Update: It bugged me that I had to kill explorer.exe. First of all it is a manual solution, then it always messed with my system tray icons. So I searched a little more. Short story shorter, you need to edit machine.conf and replace <processModel autoConfig="true" /> with <processModel userName="system" password="AutoGenerate" />. That effectively makes ASP.Net work under the System account, not the default machine. It does indicate the issue is permission related, but I don't get exactly where and why it should work if I restart explorer.exe. As long as you don't mind running ASP.Net under the System account, this solution seems to solve it. Here is the long version.

Note: you can find the machine.config file in %windir%\Microsoft.NET\Framework\[framework version]\Config\machine.config.

So you have some embedded resources in your ASP.Net control library and you want to use them. But instead, nothing works. Scripts are not loaded and images are not displayed.

Look in the IIS log files and check for an error like this: "Exception information: Exception type: ArgumentOutOfRangeException Exception message: Specified argument was out of the range of valid values. Parameter name: utcDate".

If you see it, then your assembly where the resources are embedded has the build date into the future! This also applies to the code you just built and the date is correct and the date of the server where you want to copy it to is in the past. It also applies when the time is in the past, as when you are copying it on a server in a different timezone!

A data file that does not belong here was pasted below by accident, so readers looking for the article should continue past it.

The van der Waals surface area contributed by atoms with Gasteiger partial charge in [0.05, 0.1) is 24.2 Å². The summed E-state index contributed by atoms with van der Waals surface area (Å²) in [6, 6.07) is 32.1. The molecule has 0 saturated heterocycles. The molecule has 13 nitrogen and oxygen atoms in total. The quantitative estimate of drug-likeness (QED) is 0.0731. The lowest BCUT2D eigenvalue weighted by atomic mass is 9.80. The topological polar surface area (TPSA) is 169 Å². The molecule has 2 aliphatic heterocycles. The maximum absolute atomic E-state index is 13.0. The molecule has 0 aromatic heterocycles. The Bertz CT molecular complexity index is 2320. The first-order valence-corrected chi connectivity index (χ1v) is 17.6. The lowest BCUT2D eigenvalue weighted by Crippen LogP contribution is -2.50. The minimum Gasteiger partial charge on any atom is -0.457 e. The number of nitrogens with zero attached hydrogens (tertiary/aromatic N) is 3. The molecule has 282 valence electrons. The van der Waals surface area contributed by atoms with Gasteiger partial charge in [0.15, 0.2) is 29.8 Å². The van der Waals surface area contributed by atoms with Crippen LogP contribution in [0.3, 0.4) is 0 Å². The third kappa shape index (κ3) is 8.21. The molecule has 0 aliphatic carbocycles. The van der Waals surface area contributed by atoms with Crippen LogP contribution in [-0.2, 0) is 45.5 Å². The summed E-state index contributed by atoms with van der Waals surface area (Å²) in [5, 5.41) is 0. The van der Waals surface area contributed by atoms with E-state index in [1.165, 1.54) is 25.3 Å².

Update: There are other reasons why axd files are not loaded. One of them is that some other IHttpHandler (defined in web.config) is messing up with your settings.

Another is that the .axd extension is not defined in the virtual directory mappings (You get the dreaded Webform_PostBackOptions is undefined javascript error). Go to IIS manager to the properties of the virtual directory, click on the Configuration button, select the Mappings tab. You have to have the axd extension defined to open with aspnet_isapi.dll. Warning: there is a checkbox in the properties for the extension mapping called Check that file exists. Make sure it is unchecked, as the WebResource.axd and ScriptResource.axd are not actual files, so the mapping will fail if the check is set! On Windows 2003 there is also a listbox at the bottom of the Mappings tab. Edit it and look for yet another Check that file exists checkbox and, of course, uncheck it.

First off, I have to say something about forums: stop copying content from one another, jerks!. I have been trying to find a solution for this problem and I found a zillion forum pages with the same "problems" and the same "solutions" again and again and again!